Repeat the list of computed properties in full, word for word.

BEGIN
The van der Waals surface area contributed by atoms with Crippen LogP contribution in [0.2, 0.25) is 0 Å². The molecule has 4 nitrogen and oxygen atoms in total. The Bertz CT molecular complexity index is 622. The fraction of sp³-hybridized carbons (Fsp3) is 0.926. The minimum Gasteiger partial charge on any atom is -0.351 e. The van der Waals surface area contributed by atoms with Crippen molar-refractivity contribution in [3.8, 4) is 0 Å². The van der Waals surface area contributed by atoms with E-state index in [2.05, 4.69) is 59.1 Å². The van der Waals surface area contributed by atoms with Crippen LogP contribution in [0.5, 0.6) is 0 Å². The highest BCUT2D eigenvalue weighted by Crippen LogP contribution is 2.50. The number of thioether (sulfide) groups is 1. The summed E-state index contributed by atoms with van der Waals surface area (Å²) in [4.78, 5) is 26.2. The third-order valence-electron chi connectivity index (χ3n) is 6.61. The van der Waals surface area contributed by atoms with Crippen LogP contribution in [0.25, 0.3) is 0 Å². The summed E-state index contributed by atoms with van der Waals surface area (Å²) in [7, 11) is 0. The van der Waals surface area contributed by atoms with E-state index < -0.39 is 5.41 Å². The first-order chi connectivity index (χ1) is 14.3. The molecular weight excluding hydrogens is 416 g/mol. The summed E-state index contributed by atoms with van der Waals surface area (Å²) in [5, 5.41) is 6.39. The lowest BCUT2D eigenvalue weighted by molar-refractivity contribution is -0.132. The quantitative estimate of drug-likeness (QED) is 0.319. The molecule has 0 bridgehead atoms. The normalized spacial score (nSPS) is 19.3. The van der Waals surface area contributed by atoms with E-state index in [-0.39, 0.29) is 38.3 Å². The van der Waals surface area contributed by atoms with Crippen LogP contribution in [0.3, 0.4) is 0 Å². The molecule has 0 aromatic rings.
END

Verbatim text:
The van der Waals surface area contributed by atoms with Crippen LogP contribution in [0.2, 0.25) is 0 Å². The molecule has 4 nitrogen and oxygen atoms in total. The Bertz CT molecular complexity index is 622. The fraction of sp³-hybridized carbons (Fsp3) is 0.926. The minimum Gasteiger partial charge on any atom is -0.351 e. The van der Waals surface area contributed by atoms with Crippen molar-refractivity contribution in [3.8, 4) is 0 Å². The van der Waals surface area contributed by atoms with E-state index in [2.05, 4.69) is 59.1 Å². The van der Waals surface area contributed by atoms with Crippen LogP contribution in [0.5, 0.6) is 0 Å². The highest BCUT2D eigenvalue weighted by Crippen LogP contribution is 2.50. The number of thioether (sulfide) groups is 1. The summed E-state index contributed by atoms with van der Waals surface area (Å²) in [4.78, 5) is 26.2. The third-order valence-electron chi connectivity index (χ3n) is 6.61. The van der Waals surface area contributed by atoms with Crippen LogP contribution in [0.25, 0.3) is 0 Å². The summed E-state index contributed by atoms with van der Waals surface area (Å²) in [7, 11) is 0. The van der Waals surface area contributed by atoms with E-state index < -0.39 is 5.41 Å². The first-order chi connectivity index (χ1) is 14.3. The molecular weight excluding hydrogens is 416 g/mol. The summed E-state index contributed by atoms with van der Waals surface area (Å²) in [5, 5.41) is 6.39. The lowest BCUT2D eigenvalue weighted by molar-refractivity contribution is -0.132. The quantitative estimate of drug-likeness (QED) is 0.319. The molecule has 0 bridgehead atoms. The normalized spacial score (nSPS) is 19.3. The van der Waals surface area contributed by atoms with E-state index in [-0.39, 0.29) is 38.3 Å². The van der Waals surface area contributed by atoms with Crippen LogP contribution in [0.3, 0.4) is 0 Å². The molecule has 0 aromatic rings.